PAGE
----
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  • District 10 Rep Talks About Construction Projects, Creating Jobs and Her Labor Union ‘Family’

By Paul Burton, Contributing Writer

Malia Cohen was elected to the San Francisco Board of Supervisors in 2010 with the support of the building trades unions. She has worked to keep District 10 neighborhoods affordable, safe, and has improved neighborhood services and supported major projects that deliver jobs and benefit the community. There are five candidates running in District 10, which includes the Bayview/Hunters Point, Dogpatch, Potrero Hill, and Visitacion Valley neighborhoods. Cohen spoke with Organized Labor earlier this month about her accomplishments and goals.

When the San Francisco Building and Construction Trades Council endorsed you in 2010, you said that with the projects in the works like Hunters Point, “District 10 is the future of San Francisco. Our next Supervisor must be a consensus builder and advocate for all.” You said you wanted to bring your experience in coalition building and unifying disparate groups to City Hall to improve the District 10 community. Do you feel you have been successful?
I’m happy I’ve been able to be in a position the last four years to deliver these projects to get people back to working. Right now San Francisco has a low unemployment rate and in District 10 we are also experiencing unprecedented low levels of unemployment. When I look to the future over the next four years, I hope to continue to move in this direction and approve good projects and move them forward, and keep working people working.

Why is the endorsement from the Building Trades important to you, and why should union members vote for you?
The endorsement by the Building Trades was instrumental in helping me get elected four years ago because it really helped us to mobilize and take our message to voters. What’s most significant about the Building Trades is that the folks who live in San Francisco and work in the construction trades are the ones who are living in District 10. So it means something to vote on a project that will have a direct relationship and a positive effect on my constituents.

In the recent past, some district residents have protested developments they felt didn’t include more local workers. Now that the projects are underway and there seems to be more unity and broad support for the projects, do you think that the developments are a benefit to local workers in your district?
I have been a bridge builder and tried to build a solid bridge to bring people together. With these projects that we’re approving, there’s enough work for many people – for years – and it’s an opportunity to inspire people to get into the trades. So I see it as a teachable moment, where we are inspiring people who live in the community to look around and see the development and get inspired to go into a trade. Not everyone is going to go to college, but everyone will be required to work, and you can work in the construction industry and earn an honest living.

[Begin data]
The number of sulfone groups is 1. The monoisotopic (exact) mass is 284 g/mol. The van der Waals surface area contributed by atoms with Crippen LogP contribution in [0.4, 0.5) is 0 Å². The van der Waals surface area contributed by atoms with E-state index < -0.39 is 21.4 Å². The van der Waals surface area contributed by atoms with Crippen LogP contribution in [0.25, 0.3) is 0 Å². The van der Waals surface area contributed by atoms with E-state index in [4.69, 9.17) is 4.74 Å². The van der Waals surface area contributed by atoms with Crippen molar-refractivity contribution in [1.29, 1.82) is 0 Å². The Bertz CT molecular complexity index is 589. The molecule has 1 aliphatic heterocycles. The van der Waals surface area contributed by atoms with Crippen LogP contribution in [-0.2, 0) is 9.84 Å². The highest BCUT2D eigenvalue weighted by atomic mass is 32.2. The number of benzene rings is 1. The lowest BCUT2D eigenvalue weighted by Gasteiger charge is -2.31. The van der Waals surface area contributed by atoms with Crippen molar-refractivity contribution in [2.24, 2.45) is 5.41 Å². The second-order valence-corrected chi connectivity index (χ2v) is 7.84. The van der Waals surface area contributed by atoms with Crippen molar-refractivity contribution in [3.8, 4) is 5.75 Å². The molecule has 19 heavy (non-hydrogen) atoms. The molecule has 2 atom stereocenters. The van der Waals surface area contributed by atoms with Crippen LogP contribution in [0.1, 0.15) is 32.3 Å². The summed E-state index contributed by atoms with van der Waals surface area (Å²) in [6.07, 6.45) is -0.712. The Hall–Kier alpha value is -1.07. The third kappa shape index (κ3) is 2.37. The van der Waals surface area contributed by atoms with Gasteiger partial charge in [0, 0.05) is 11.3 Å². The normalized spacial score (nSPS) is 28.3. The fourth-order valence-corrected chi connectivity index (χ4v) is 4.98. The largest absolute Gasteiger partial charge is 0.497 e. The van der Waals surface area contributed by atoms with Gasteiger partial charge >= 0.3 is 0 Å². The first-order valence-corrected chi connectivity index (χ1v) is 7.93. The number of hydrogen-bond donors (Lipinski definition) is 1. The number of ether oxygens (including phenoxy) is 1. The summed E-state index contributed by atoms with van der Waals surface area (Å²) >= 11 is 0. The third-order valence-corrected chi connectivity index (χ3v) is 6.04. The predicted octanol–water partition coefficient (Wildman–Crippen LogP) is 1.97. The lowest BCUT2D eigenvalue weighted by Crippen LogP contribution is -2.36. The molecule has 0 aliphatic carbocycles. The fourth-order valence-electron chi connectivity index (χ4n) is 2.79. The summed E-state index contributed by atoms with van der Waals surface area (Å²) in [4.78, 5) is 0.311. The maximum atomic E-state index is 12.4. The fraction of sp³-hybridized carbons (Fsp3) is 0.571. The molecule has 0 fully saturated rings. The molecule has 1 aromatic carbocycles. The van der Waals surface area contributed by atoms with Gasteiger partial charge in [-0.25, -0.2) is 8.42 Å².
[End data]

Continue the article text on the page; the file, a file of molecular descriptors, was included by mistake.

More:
Among the many accomplishments listed on your campaign website are many projects you supported that have created or will create jobs – the Schlage Lock site, The Shipyard, and Hunters View. What are some of the projects you will work on in a second term, and what other plans do you have for improving the district?
What’s critical and what I’m really proud of is that we were able to negotiate project labor agreements for these projects that ensure that people are earning a living wage. That’s what it’s all about – if union workers aren’t working on these jobs, then what good is it? The other thing I am working on is increasing the minimum wage.

Having the support from labor unions – it’s family; in my family I have carpenters, I have painters and sheet metal workers. So the decisions that I’m making – I’m not just making on a macro level. I make decisions that have an impact on working peoples’ lives and I feel that personal impact. When the economy was dried up and people weren’t working, it was very real and very concerning; I could connect with that pain. We’ve finally gotten through it and we’ve got a lot of work happening; that’s awesome and that’s exactly what I want to continue to see. I want to continue to build on this momentum and continue to move forward. It doesn’t mean I’m going to approve every single project that comes my way, but certainly the ones that make sense, the ones that are thoughtful. The ones that are gonna take care of my brothers and sisters in labor – those are the projects that I’m focused on.

I sit down and meet monthly with representatives from the Labor Council as well as the Building and Construction Trades Council and I will continue that policy moving forward to stay abreast of the labor issues and challenges.

Labor can count on me. They can count on my support and I hope I can count on theirs.

Organized Labor


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